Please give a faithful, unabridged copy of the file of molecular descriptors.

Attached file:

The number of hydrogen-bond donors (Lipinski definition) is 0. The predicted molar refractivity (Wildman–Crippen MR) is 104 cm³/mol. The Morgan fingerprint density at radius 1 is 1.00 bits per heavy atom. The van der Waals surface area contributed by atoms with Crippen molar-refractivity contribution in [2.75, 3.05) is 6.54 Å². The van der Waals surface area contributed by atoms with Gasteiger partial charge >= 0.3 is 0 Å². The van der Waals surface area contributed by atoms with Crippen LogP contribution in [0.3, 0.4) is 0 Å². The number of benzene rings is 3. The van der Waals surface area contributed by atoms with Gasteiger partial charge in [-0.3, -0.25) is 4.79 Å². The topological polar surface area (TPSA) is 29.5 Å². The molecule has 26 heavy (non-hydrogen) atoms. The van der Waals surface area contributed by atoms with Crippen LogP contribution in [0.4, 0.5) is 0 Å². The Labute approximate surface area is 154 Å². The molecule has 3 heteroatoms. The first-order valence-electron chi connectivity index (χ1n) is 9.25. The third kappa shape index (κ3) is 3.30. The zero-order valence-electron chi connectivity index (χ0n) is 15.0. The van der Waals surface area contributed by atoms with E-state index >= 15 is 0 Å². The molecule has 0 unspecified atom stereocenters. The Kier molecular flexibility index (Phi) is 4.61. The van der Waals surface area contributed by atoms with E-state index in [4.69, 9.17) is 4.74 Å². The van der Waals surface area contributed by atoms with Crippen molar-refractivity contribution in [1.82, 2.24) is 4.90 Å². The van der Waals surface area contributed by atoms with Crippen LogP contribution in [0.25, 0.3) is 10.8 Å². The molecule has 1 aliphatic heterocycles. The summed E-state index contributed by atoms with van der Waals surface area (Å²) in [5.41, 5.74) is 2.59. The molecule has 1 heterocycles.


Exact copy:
The number of hydrogen-bond donors (Lipinski definition) is 0. The predicted molar refractivity (Wildman–Crippen MR) is 104 cm³/mol. The Morgan fingerprint density at radius 1 is 1.00 bits per heavy atom. The van der Waals surface area contributed by atoms with Crippen molar-refractivity contribution in [2.75, 3.05) is 6.54 Å². The van der Waals surface area contributed by atoms with Gasteiger partial charge >= 0.3 is 0 Å². The van der Waals surface area contributed by atoms with Crippen LogP contribution in [0.3, 0.4) is 0 Å². The number of benzene rings is 3. The van der Waals surface area contributed by atoms with Gasteiger partial charge in [-0.3, -0.25) is 4.79 Å². The topological polar surface area (TPSA) is 29.5 Å². The molecule has 26 heavy (non-hydrogen) atoms. The van der Waals surface area contributed by atoms with Crippen LogP contribution in [0.4, 0.5) is 0 Å². The Labute approximate surface area is 154 Å². The molecule has 3 heteroatoms. The first-order valence-electron chi connectivity index (χ1n) is 9.25. The third kappa shape index (κ3) is 3.30. The zero-order valence-electron chi connectivity index (χ0n) is 15.0. The van der Waals surface area contributed by atoms with E-state index >= 15 is 0 Å². The molecule has 0 unspecified atom stereocenters. The Kier molecular flexibility index (Phi) is 4.61. The van der Waals surface area contributed by atoms with E-state index in [4.69, 9.17) is 4.74 Å². The van der Waals surface area contributed by atoms with Crippen molar-refractivity contribution in [1.82, 2.24) is 4.90 Å². The van der Waals surface area contributed by atoms with Crippen LogP contribution in [0.25, 0.3) is 10.8 Å². The molecule has 1 aliphatic heterocycles. The summed E-state index contributed by atoms with van der Waals surface area (Å²) in [5.41, 5.74) is 2.59. The molecule has 1 heterocycles.